What Does GDPR Mean?
GDPR has been in place since May 2018, and people are now asking, “What does GDPR mean?” Some are simply looking for a definition: GDPR stands for the General Data Protection Regulation. It is the world’s strictest data privacy law at this time, expanding the rights of EU citizens and holding businesses accountable for data privacy mishaps.
But the question is a bit bigger than this simple definition. Replace “meaning” with the word “impact” and you shift your thinking when you ask what GDPR means. In fact, it’s more than a series of rules for businesses to follow and financial consequences when they don’t. It is a response to consumer concerns about the direction of doing business and sharing information digitally. And the meaning of the law is different, depending on the perspective from which you view it.
What Does GDPR Mean to Consumers?
For individuals GDPR means freedom and control with respect to their personally identifiable information. The General Data Protection Regulation specifies a series of rights that individuals have over their data. People now have the right to:
Data consent. To be told that data is being collected and expressly give permission for this to happen.
Data access. To know what data has been collected and what’s happening with it.
Data portability. To move their data from one system to another.
Data correction. To request data mistakes be corrected.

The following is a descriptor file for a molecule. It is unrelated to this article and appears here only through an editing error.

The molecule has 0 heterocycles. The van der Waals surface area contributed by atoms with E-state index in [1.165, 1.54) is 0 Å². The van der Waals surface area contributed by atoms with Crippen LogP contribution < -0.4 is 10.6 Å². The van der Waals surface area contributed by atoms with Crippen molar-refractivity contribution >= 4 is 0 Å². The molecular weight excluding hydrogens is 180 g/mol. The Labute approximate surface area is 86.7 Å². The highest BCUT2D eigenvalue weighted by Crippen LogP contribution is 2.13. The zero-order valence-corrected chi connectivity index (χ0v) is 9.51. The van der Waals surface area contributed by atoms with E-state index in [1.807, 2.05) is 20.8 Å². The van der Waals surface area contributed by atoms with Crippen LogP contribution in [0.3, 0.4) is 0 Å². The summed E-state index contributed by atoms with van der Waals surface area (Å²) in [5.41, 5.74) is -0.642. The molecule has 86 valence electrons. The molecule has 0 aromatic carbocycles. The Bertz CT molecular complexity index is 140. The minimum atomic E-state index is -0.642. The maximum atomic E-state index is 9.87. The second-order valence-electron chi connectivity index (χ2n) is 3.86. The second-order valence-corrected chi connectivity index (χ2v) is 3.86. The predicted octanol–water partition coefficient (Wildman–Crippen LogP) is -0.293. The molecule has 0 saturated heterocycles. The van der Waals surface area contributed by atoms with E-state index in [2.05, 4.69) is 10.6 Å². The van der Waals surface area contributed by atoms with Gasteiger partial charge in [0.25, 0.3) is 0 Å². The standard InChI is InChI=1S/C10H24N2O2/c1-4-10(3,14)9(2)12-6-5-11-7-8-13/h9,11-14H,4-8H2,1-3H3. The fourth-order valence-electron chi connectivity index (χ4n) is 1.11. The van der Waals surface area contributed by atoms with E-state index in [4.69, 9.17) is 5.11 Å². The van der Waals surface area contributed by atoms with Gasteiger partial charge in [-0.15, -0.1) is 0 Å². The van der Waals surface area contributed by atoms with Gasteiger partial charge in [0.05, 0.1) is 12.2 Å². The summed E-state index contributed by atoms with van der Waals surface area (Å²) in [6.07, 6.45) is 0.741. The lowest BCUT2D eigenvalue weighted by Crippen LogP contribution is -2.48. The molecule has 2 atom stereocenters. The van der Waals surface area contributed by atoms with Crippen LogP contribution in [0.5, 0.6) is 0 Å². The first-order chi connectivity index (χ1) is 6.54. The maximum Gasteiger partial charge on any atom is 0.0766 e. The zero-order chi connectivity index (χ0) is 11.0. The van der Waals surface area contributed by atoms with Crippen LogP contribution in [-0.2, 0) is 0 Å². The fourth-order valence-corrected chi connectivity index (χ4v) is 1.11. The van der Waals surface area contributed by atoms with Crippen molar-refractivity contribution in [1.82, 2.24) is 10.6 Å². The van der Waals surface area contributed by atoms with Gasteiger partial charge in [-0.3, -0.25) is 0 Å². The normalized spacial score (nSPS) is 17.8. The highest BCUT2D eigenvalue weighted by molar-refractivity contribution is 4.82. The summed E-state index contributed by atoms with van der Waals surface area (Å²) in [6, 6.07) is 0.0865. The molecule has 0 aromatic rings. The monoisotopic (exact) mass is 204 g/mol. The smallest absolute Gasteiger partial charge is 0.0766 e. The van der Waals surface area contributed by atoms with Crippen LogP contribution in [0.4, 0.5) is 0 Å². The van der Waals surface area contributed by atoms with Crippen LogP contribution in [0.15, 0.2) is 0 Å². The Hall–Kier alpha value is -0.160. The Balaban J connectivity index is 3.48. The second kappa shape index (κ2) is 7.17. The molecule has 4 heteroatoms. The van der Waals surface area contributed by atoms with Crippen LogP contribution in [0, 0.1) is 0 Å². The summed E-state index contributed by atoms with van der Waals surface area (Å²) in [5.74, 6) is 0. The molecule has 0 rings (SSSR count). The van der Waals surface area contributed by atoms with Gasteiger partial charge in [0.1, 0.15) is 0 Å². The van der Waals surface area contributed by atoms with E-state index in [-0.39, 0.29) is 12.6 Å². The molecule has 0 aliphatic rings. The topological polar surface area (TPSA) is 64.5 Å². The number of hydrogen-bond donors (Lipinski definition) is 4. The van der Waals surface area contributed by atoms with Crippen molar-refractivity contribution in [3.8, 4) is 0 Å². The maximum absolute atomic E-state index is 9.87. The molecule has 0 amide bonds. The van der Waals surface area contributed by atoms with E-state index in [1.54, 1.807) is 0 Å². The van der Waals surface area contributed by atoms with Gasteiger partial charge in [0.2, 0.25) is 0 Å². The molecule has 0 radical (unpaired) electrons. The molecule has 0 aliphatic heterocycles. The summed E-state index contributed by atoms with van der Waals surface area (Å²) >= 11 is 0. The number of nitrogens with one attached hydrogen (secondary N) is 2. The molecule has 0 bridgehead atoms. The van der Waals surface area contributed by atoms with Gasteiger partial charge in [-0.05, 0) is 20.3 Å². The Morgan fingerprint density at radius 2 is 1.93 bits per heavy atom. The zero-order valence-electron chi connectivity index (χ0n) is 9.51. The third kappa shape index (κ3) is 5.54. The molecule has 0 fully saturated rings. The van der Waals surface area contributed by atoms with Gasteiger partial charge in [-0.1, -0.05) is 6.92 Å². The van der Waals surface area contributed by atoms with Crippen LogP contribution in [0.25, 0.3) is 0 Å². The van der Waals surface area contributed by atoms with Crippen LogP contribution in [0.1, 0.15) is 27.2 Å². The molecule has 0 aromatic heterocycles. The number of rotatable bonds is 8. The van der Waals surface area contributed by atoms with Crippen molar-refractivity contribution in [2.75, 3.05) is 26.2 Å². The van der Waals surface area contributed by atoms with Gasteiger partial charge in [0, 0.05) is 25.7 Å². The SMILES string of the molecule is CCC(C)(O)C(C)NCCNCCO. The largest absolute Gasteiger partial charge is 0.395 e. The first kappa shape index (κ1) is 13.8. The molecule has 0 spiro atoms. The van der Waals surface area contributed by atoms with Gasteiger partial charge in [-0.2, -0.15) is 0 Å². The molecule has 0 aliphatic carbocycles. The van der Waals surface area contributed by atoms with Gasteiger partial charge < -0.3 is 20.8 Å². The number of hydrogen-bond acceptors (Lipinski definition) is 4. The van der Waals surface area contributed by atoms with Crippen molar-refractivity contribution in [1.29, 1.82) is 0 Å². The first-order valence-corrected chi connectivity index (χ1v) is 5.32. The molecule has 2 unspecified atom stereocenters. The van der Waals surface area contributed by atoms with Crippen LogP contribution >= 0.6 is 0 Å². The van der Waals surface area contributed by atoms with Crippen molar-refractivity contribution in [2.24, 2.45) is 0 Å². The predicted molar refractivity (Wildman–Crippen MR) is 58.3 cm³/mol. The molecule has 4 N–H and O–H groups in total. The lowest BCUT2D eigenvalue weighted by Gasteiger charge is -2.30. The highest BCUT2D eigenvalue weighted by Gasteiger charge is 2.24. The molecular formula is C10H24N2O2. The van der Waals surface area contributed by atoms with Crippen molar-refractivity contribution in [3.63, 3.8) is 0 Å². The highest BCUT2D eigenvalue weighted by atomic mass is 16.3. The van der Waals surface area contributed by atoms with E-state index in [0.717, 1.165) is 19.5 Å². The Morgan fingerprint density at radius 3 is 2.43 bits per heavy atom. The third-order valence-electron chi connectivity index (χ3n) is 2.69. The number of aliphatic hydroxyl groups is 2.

Data erasure. To have their data deleted from a system.
While these rights are practical, they also signify a cultural shift. People are becoming less willing to simply hand over important information about themselves without clearly understanding when, where and how it will be used. By specifying these rights, GDPR means that consumers are becoming more knowledgeable about data usage and the related issues that could ensue if their privacy is violated.
What Does GDPR Mean to Businesses?
Of course, GDPR does not simply provide rights to consumers. It also specifies how businesses must behave in order to protect consumer rights with regard to data privacy. Businesses must:
Request consent. With few exceptions, companies must request express permission before data can be collected or processed.
Protect data. Called pseudonymization, GDPR states that personal data must be stored in such a way that it cannot be traced back to a specific individual.
Keep records. Companies must document and make available upon request details about data processing activities.
Begin with data protection in mind. As systems are designed, data protection must be taken into account.
Quickly communicate security breaches. Data breaches and the loss of personal data must be reported within 72 hours of being identified.
Evaluate vendors and service providers. No longer are businesses only responsible for their own actions. Instead, if businesses are sharing data with third parties, they must also verify that the third party complies with GDPR guidelines.
Implement a data protection officer. In some cases companies must work with an independent expert who oversees compliance with the regulations.
But again, consider the impact of GDPR and not only what it outlines. In addition to strengthening information security efforts and tightening controls on data usage, businesses must think about how increased data control might shift or change how they operate – how they approach marketing, sales, recruitment, vendor relations and more.